Frenectomy

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Frenectomy is a scary sounding word for a fairly simple and common procedure that addresses a few different medical problems, usually in the mouth and in children. The word frenum, or frenulum, describes the tough tissue that attaches any organ to the its neighboring tissue to prevent it from moving too much. Think of it as a kind of tether to limit movement. There a several frenums in the human body, but only a few that commonly require frenectomy, and they are all inside the mouth. Common frenectomies involve the tongue and upper lip.

In some cases, the frenum is too short, tight or tough, and basically does its job too well. The inhibited movement causes difficulty with regular tasks like eating and talking, or hurts proper development in children, leading to aesthetic problems. The frenectomy is the simple procedure by which the frenulum is severed and typically removed to free up more movement. It’s a low-risk, outpatient procedure that is usually successful the first time in solving the targeted problem.

Types of Frenectomy

There are several frenums in the human body, with a few in the mouth and even in the genitalia. But when most people talk about a frenectomy, they are thinking of two or three different types. Frenectomy in all three involves a similar technique to solve different problems.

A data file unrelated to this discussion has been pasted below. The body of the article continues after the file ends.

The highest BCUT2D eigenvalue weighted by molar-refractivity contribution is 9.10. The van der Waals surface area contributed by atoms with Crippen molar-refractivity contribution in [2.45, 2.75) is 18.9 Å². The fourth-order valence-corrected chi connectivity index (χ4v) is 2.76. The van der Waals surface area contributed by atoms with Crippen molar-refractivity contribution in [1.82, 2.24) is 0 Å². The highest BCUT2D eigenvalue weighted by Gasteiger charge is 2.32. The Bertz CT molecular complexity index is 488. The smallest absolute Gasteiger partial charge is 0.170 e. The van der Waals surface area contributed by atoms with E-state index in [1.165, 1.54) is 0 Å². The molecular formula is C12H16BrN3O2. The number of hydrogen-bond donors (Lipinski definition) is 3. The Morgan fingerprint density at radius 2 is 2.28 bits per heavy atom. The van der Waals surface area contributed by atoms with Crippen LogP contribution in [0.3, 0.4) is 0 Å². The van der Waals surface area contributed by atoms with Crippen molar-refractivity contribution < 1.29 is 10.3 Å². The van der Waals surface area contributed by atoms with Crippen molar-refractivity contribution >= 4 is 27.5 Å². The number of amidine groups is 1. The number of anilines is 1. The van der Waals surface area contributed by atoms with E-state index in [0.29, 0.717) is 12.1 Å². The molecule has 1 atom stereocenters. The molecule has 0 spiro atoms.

Labial Frenectomy (upper lip): A labial frenectomy most often involves the frenum attaching the upper lip to the upper jaw, usually in children as their teeth and gums develop. The problem of the upper labial frenum is primarily one of aesthetics, but not necessarily. If the frenum is too short or tight, there are a few common issues. For one, the ligament tissue can extend toward the two upper front teeth and cause a diastema, or gap in the teeth. It can also create an “open mouth posture,” by limiting the movement of the lip and preventing the mouth from properly sealing. This leads to open mouth breathing, which in children impairs the development of nose breathing and by extension proper airway and jaw development. It can also cause gum recession.

Lingual Frenectomy: The lingual frenum is the tight cord underneath the tongue that tethers the tongue in its resting position. In most people, there’s sufficient flexibility that the tongue can move around and perform its functions for speaking and eating. But again, if it’s too tight or short it restrains the tongue too low. This is commonly referred to as being “tongue-tied.” This has a couple of problems associated with it. For one, if the tongue is held too low, in young children it will hinder correct growth of the jaw and cause long-term orthodontic problems and sometimes sleep apnea. Second, it can keep the tongue from pressing properly against the upper palate during swallowing, pressing it instead between the teeth and preventing the bite from closing all the way over time. Finally, being tongue-tied is a common culprit for lisping.